Nearly every bowl game this season features NFL prospects on one or both of the teams, and there are some games that are particularly loaded with future pro talent. With that in mind we decided to identify the top prospect "matchups" of bowl season -- both instances in which guys will literally be lining up opposite each other, and cases where players at the same position are playing each other.
Here are the top prospect matchups in this year's bowls -- we'll be back at a later date to spotlight the key matchups in the BCS title game between Florida State and Auburn.
Russell Athletic Bowl, Dec. 28, 6:45 p.m. ET
This is a battle of QB prospects that you won’t want to miss. Miami's Morris has unquestionable talent (including a quick release and above-average arm strength that allows him to make all the NFL throws), but he hasn’t yet been able to develop his accuracy and decision-making skills. It’s unclear how much he's been limited this season by an ankle injury, and there's no question that some injuries to his skill-position players (in particular star RB Duke Johnson) have interfered with his ability to be productive. I'm hoping for Morris' sake that he’ll be 100 percent healthy for this one, and be able to show NFL scouts what he’s capable of doing.
On the other sideline there's Bridgewater, a potential No. 1 overall pick should he choose to leave school early. The Cardinals haven't had the dream season they were hoping for, but Bridgewater has more than held up his end of the bargain. He played really well in the team's one loss to UCF, and he flat-out carried Louisville in its final regular-season game victory against Cincinnati. His lack of size and long-term NFL durability are troubling, but he is really tough, has a tremendous football IQ and possesses pinpoint accuracy. This bowl game is another opportunity for Bridgewater to show NFL scouts that he's the best QB in the 2014 draft class.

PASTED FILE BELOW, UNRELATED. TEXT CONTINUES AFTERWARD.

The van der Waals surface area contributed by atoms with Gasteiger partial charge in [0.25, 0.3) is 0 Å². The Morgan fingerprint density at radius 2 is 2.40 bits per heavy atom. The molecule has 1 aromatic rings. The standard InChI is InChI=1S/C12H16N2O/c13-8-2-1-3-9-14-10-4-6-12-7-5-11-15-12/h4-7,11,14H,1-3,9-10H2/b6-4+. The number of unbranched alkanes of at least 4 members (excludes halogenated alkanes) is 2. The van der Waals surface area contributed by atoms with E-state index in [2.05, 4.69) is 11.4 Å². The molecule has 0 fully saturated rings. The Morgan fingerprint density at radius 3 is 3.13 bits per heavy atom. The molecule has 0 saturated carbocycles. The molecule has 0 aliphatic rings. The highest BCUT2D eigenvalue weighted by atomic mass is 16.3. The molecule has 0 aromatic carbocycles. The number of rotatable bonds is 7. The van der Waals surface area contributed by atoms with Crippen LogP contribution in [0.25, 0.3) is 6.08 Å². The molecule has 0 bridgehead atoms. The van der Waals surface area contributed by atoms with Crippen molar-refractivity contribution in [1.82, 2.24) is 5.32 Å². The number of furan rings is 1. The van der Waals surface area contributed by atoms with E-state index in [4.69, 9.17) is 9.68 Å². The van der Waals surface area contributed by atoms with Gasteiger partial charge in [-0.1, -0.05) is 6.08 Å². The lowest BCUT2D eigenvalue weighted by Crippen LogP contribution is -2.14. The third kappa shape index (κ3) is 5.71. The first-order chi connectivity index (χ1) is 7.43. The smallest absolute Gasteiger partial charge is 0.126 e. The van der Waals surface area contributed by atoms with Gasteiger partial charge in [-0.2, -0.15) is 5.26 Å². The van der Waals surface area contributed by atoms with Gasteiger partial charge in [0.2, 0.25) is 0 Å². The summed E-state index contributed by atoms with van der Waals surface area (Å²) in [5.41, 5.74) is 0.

AdvoCare V100 Bowl, Dec. 31, 12:30 p.m. ET
If you like running backs, this is your bowl game. Arizona's Carey is currently our third-ranked RB prospect behind Ohio State's Carlos Hyde and Oregon's De'Anthony Thomas, now that Wisconsin's Melvin Gordon has said he's returning to school. Boston College's Williams ranks fifth, behind Hyde, Thomas, Carey and Baylor's Lache Seastrunk.